The term MXenes (pronounced ‘maxenes’) was first introduced in 20111 by Naguib et al. to indicate the exfoliated material obtained from a MAX bulk phase. A MAX phase (general formula Mx+1AXn, with n = 1–4) is a ternary carbide or nitride (X = C, N), with M an early transition metal and A an element from groups 13 or 14 of the periodic table. An important MAX phase material is Ti3AlC2. To make the corresponding MXenes, Naguib et al. treated it with HF, which extracts the Al layer from the crystal structure, exposing the Ti atoms to possible chemical functionalization. In the first report, functionalization consisted of either F atoms or OH groups (after reacting with water). A sonication step then led to exfoliation into nanometer-thick crystal layers of the corresponding Ti3C2 MXene (general formula Mx+1Xn).

Since then, the MXene family has increased to more than 30 members, with compositions predicted computationally now reaching over a hundred. According to Web of Science, the number of papers with ‘MXene’ in the abstract has been steadily increasing in the past 10 years (Fig. 1). A prominent figure in the field, and probably one of the reasons behind the success of this family of 2D materials, is Yury Gogotsi, a Ukrainian-born scientist working at Drexel University in Philadelphia. His group, in collaboration with Michel W. Barsoum, and collaborators from Linkoping University in Sweden, reported the first MXene in 20111. Gogotsi recalls the enthusiasm in his group after the successful exfoliation and characterization of the new nanomaterial: “We understood right away that 2D Ti3C2 was just the beginning of something very promising. Although we didn’t have any funding for it at the time, everyone in my and Barsoum’s lab wanted to work on MXenes – we called it, the MXene vortex”. This centripetal excitement seemed justified for a number of reasons that became clearer as experimental evidence piled up in the following months and years.

Fig. 1
figure 1

Number of publications with ‘MXene’ in the abstract. Source: Web of Science.

First and foremost, Ti3AlC2 was just one of the more than 60 layered MAX phases known at the time that seemed to be just waiting to be transformed into the corresponding 2D MXene. Second, the possibility to chemically functionalize the end group added a whole new layer of possibilities; so much so that now the general formula has become Mn+1XnTx (n = 1–4), where Tx identifies surface termination. Third, the fact they are water soluble made it easy to work with using colloidal chemistry techniques. Fourth, the surface functionalization did not seem to disrupt their electronic properties; on the contrary, many MXenes are metals or semimetals for which the Fermi level could be tuned through the composition of the surface termination group. Gogotsi wanted to take the ‘MXene vortex’ out of his lab and into the world. So, he started to share samples and expertise with many collaborators domestic and abroad. And indeed, he seems to have succeeded. “With each new paper, it felt like a small community formed” he says.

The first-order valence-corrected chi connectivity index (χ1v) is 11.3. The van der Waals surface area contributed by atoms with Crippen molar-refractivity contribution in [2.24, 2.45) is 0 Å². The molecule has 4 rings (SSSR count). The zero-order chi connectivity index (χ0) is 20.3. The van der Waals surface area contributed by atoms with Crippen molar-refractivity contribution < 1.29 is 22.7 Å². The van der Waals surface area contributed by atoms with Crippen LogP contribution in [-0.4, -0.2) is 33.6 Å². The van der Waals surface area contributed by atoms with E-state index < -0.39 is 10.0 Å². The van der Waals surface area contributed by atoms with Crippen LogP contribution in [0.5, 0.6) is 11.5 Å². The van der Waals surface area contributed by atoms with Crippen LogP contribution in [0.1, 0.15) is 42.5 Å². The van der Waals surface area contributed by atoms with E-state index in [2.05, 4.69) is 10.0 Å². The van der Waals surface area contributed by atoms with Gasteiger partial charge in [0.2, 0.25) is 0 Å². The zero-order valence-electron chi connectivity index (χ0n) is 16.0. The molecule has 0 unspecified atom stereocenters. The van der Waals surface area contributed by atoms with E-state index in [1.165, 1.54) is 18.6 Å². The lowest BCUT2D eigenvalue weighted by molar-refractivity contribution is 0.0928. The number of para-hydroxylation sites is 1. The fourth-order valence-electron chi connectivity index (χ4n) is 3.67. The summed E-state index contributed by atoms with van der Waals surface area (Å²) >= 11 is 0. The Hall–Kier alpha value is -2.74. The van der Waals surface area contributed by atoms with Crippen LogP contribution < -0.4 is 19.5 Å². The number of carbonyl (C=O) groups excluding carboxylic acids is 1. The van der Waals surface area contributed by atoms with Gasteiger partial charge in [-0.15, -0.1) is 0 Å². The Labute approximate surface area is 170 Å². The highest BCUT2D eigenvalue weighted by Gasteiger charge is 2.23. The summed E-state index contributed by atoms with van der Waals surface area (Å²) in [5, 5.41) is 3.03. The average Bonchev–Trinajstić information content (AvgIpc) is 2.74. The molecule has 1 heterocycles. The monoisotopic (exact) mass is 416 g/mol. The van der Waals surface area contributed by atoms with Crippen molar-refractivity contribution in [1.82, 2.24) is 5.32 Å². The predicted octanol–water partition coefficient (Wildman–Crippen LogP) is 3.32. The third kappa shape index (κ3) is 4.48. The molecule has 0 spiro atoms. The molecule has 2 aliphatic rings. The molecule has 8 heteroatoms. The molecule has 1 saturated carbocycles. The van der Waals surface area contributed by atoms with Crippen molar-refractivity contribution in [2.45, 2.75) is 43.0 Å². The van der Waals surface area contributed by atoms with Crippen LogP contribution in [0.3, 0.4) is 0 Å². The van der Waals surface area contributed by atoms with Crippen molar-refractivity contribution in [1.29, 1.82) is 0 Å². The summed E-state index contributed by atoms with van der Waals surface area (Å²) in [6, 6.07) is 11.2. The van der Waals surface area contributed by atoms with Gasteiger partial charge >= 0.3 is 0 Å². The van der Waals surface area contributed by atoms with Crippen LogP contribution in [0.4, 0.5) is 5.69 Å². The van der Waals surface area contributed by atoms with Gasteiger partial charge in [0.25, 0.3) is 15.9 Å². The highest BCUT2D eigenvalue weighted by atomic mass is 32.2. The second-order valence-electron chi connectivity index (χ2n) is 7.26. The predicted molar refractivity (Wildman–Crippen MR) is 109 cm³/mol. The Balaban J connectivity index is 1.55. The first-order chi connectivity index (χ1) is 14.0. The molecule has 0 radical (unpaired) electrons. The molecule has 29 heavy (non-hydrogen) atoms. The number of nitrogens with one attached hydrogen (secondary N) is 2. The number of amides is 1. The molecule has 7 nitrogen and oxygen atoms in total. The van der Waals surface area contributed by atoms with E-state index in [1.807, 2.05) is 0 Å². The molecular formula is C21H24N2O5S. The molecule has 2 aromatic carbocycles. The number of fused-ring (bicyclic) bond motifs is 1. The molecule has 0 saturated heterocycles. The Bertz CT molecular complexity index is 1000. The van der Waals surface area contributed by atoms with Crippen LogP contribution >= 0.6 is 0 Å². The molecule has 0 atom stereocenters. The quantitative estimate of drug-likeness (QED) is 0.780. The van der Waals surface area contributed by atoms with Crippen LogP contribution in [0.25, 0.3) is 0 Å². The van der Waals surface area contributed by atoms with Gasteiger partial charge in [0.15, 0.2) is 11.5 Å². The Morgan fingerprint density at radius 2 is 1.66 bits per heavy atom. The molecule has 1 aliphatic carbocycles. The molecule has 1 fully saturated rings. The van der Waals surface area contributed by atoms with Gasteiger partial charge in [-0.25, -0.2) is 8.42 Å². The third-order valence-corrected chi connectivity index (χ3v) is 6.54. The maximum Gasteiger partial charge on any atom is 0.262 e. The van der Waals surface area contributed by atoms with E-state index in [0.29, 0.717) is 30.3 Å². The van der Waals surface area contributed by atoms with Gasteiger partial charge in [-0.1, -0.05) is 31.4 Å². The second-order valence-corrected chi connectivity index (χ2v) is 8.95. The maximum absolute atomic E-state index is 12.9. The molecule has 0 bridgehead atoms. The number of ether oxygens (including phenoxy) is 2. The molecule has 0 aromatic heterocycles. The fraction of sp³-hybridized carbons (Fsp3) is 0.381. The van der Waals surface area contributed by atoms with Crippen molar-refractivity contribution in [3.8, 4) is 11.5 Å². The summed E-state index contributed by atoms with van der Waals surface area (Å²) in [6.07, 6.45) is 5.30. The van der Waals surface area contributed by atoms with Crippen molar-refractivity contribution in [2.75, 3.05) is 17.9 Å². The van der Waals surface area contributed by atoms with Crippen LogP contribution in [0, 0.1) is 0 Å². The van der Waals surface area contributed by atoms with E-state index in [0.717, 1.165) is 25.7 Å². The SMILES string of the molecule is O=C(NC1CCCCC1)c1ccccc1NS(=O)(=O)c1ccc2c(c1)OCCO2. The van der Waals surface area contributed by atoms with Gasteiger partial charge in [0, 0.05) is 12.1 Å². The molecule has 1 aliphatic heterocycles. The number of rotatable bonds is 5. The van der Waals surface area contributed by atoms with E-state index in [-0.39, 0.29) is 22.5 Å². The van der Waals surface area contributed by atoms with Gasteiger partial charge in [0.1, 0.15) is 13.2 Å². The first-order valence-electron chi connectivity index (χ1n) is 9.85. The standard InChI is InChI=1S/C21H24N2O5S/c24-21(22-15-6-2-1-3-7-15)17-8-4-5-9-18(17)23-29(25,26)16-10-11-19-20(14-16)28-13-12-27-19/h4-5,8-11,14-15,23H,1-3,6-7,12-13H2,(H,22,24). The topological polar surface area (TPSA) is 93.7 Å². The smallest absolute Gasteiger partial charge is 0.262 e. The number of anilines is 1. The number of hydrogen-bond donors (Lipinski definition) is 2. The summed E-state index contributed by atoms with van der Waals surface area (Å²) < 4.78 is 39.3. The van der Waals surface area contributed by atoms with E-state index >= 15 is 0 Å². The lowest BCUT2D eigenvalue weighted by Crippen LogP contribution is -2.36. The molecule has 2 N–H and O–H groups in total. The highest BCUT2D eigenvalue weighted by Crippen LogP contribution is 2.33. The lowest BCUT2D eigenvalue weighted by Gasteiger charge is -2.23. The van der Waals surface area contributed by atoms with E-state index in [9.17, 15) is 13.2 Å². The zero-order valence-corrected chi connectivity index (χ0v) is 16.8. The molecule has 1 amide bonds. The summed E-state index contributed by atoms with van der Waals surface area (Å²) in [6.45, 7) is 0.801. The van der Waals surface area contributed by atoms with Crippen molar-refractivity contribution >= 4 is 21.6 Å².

The large versatility of MXenes, both in composition and functionalization, is what differentiates them from other exfoliated nanomaterials, like graphene, hexagonal BN and transition metal dichalcogenides. However, this versatility is both an advantage and a curse, because it becomes hard to identify the best composition and functionalization to maximize properties for a targeted application. Gogotsi believes this is a solvable problem. He and his collaborators have pulled resources to run sophisticated density functional theory, ab-initio and multiscale calculations to find the best MXene, or at least narrow down the choice, for a desired property2.

Speaking of applications, most MXenes papers currently target energy storage and catalysis applications. Gogotsi however feels that optoelectronics is where the most promising applications are lurking, owing to their high electronic conductivity and tunable work function. In a paper in 20163, Gogotsi and Chong Min Koo, from the Korea Institute of Science and Technology, showed that a 45-μm-thick Ti3C2Tx film could block 99.99999994% (or ~92dB) of an incident electromagnetic wave between ~8–12 GHz. Materials for electromagnetic interference (EMI) shielding in that frequency range are hotly researched by the telecommunication industry as the adoption of 5G networks and the deployment of the Internet of Things widen. Additionally, because of their high electrical conductivity and possibility to form stable colloidal solutions in water, MXenes are also set to play a role in printable inks for flexible electronic devices and transparent electrodes.

The remarkable growth of research interest in MXenes risks creating a hype. An issue the community is currently grappling with is the need to better control the synthesis of the material, in terms of the composition, size and thickness of the flakes, develop more robust termination methodologies, and ultimately scale-up production moving away from HF. The proliferation of results without a clear protocol for the synthesis and characterization of MXenes is an issue the community could face in light of the increasing number of researchers embracing these materials. To protect the field from this happening, Gogotsi has created online courses and published several educational-type articles with what he believes are the best practices in the field4,5.

MXenes are but the latest of a number of materials that nanoscience has fashioned with the unique, enticing feature of precision control; that is, the idea that by working at the atomic or molecular level, it will be possible to create a material with tailored properties sporting fine control of the structure-function relationship from the bottom-up.